“United’s done that recently with the ERJ-175,” he adds of the larger Embraer jets which have standard seating for 78 passengers. “Adding capacity makes it more convenient for our customers and improves the service here.”
In 2018, the airport recorded a 12 percent increase in passenger enplanements.
The airport is about to embark on a $15.5 million repaving job that will replace some worn and cracked runway apron that dates to the time it was called Harlingen Army Airfield.
Plans are also in the works to lengthen the airport’s and the Valley’s longest runway, 17R/35L, from 8,301 feet to 9,400 feet to accommodate larger, wide-body jets.
A new advertising agency was hired a year ago, and the result is visible inside the terminal. New displays are brighter and sharper.
“You’ll see a lot of LED signs and back-lit tension fabric signs that are much sharper and crisper and look at lot more modern than the old fluorescent tube lights,” Esterly says. “In doing that we also were able to increase revenue to the airport, because the new, modern advertising actually attracted more businesses to advertise in the terminal.”
Yet of all the improvements, the $2.1 million terrazzo tile flooring may be the star.
Installed by Mion Terrazzo Tile and Marble Co. of Harlingen and completed just two weeks ago, the tile replaced a 1980s-vintage brown and pink tile flooring which had seen its best days years ago. Esterly and Wren are happy to say the contractor, working at night mostly, was able to complete the project without any part of the terminal ever being shut down to the public.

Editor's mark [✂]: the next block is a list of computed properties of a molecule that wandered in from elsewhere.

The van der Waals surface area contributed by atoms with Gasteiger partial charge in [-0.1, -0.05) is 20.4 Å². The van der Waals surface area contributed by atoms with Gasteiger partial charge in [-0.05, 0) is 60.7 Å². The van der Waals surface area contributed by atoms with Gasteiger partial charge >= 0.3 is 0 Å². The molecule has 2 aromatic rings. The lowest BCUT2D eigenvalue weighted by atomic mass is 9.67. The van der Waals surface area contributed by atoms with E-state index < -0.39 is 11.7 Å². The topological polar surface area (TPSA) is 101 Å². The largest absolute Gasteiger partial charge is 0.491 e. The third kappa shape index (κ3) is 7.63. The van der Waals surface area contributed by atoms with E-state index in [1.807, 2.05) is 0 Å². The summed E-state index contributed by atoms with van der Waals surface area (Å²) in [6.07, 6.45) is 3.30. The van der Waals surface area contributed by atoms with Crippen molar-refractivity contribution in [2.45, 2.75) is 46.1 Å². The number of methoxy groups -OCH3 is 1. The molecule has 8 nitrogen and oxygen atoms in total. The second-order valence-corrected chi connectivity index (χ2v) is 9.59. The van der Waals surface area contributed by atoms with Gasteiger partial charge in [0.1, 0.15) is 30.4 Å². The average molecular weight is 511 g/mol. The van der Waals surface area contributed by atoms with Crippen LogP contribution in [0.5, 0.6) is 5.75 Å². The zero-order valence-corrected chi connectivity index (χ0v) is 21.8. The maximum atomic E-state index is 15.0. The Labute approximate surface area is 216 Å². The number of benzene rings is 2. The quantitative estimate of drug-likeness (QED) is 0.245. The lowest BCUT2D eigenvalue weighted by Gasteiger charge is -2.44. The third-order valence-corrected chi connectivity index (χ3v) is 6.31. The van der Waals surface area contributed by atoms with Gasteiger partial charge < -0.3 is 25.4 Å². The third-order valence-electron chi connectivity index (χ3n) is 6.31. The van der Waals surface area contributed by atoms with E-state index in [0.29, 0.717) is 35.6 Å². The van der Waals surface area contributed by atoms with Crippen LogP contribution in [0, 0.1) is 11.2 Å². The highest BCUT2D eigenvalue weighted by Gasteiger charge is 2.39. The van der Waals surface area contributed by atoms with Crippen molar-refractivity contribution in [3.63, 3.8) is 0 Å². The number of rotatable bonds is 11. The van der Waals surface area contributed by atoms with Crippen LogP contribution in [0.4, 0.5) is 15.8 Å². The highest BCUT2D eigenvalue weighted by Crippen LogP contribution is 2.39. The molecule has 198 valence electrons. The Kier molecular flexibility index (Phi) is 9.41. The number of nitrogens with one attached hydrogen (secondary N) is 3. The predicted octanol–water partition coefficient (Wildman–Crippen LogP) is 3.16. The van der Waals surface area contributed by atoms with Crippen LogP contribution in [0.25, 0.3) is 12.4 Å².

“This floor’s kind of modernized it,” Esterly says. “It gives it a more open feel, and a larger feel to it.”
Standing above the airport’s logo, “VIA,” Esterly says embedding it into the terrazzo wasn’t part of the original contract that was bid.
“The contractor came back and said, ‘How about your logo in the floor?’” Esterly recalls. “And we’re going like, well, we thought that would be a lot of extra expense to do it, and he turned around and goes, ‘I really like this place, and I want to showcase this,’ and he actually put our logo in the floor and didn’t charge us. It was really nice of him.”
It may be an international airport, but in many ways the facility resembles a house, if you think about it like Esterly.
“One project led to another,” Esterly says. “It’s like you do the floor, and ‘Oh no! Now the ceiling’s going to look terrible.’ So the ceiling is done and then you look at the walls and go, ‘Gosh, you’ve gotta paint!’”
The terrazzo at least will provide easy clean-up if any paint from the walls splashes down, and Esterly and Wren say like all the improvements at VIA, the new floor will be easier and cheaper to maintain. They bought a new floor cleaner “that’s like a Zamboni,” Wren says, referring to the iconic ice-rink refinisher.
“In everything we do, one of the things we look at is aesthetics, but also how it affects our bottom line,” Esterly says. “How long will the floor last?”
“It will outlast the building, about 50 years,” Wren answers. “It will outlast us.”
Valley passenger flights 2018
>> Valley International — Up 12 percent
>> McAllen-Miller International — Up 3.39 percent
>> Brownsville-SPI International — Up 3.69 percent
Source: FAA, figures for calendar year 2018